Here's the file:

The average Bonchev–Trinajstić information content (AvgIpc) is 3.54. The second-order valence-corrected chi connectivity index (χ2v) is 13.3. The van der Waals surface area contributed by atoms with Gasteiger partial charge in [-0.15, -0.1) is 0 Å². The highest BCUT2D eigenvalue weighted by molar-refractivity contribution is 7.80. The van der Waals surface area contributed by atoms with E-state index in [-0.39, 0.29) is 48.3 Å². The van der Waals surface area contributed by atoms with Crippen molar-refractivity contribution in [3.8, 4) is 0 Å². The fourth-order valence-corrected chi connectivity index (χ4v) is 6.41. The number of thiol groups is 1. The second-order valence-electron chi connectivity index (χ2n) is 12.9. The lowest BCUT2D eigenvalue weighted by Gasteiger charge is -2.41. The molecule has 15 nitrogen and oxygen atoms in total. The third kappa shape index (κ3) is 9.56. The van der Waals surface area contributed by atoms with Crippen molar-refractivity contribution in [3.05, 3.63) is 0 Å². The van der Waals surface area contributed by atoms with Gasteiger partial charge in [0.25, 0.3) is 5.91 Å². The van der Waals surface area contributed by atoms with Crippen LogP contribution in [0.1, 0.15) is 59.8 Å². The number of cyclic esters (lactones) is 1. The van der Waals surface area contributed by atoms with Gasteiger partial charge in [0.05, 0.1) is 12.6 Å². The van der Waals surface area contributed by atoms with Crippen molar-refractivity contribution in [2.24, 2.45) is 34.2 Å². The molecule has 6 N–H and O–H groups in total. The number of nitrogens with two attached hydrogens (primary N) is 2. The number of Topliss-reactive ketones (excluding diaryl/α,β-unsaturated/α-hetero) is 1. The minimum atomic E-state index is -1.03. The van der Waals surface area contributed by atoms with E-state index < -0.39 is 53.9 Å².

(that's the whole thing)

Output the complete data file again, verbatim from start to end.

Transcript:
The average Bonchev–Trinajstić information content (AvgIpc) is 3.54. The second-order valence-corrected chi connectivity index (χ2v) is 13.3. The van der Waals surface area contributed by atoms with Gasteiger partial charge in [-0.15, -0.1) is 0 Å². The highest BCUT2D eigenvalue weighted by molar-refractivity contribution is 7.80. The van der Waals surface area contributed by atoms with E-state index in [-0.39, 0.29) is 48.3 Å². The van der Waals surface area contributed by atoms with Crippen molar-refractivity contribution in [3.8, 4) is 0 Å². The fourth-order valence-corrected chi connectivity index (χ4v) is 6.41. The number of thiol groups is 1. The second-order valence-electron chi connectivity index (χ2n) is 12.9. The lowest BCUT2D eigenvalue weighted by Gasteiger charge is -2.41. The molecule has 15 nitrogen and oxygen atoms in total. The third kappa shape index (κ3) is 9.56. The van der Waals surface area contributed by atoms with Crippen molar-refractivity contribution in [3.05, 3.63) is 0 Å². The van der Waals surface area contributed by atoms with Gasteiger partial charge in [0.25, 0.3) is 5.91 Å². The van der Waals surface area contributed by atoms with Crippen LogP contribution in [0.1, 0.15) is 59.8 Å². The number of cyclic esters (lactones) is 1. The van der Waals surface area contributed by atoms with Gasteiger partial charge in [0.05, 0.1) is 12.6 Å². The van der Waals surface area contributed by atoms with Crippen molar-refractivity contribution in [2.24, 2.45) is 34.2 Å². The molecule has 6 N–H and O–H groups in total. The number of nitrogens with two attached hydrogens (primary N) is 2. The number of Topliss-reactive ketones (excluding diaryl/α,β-unsaturated/α-hetero) is 1. The minimum atomic E-state index is -1.03. The van der Waals surface area contributed by atoms with E-state index < -0.39 is 53.9 Å².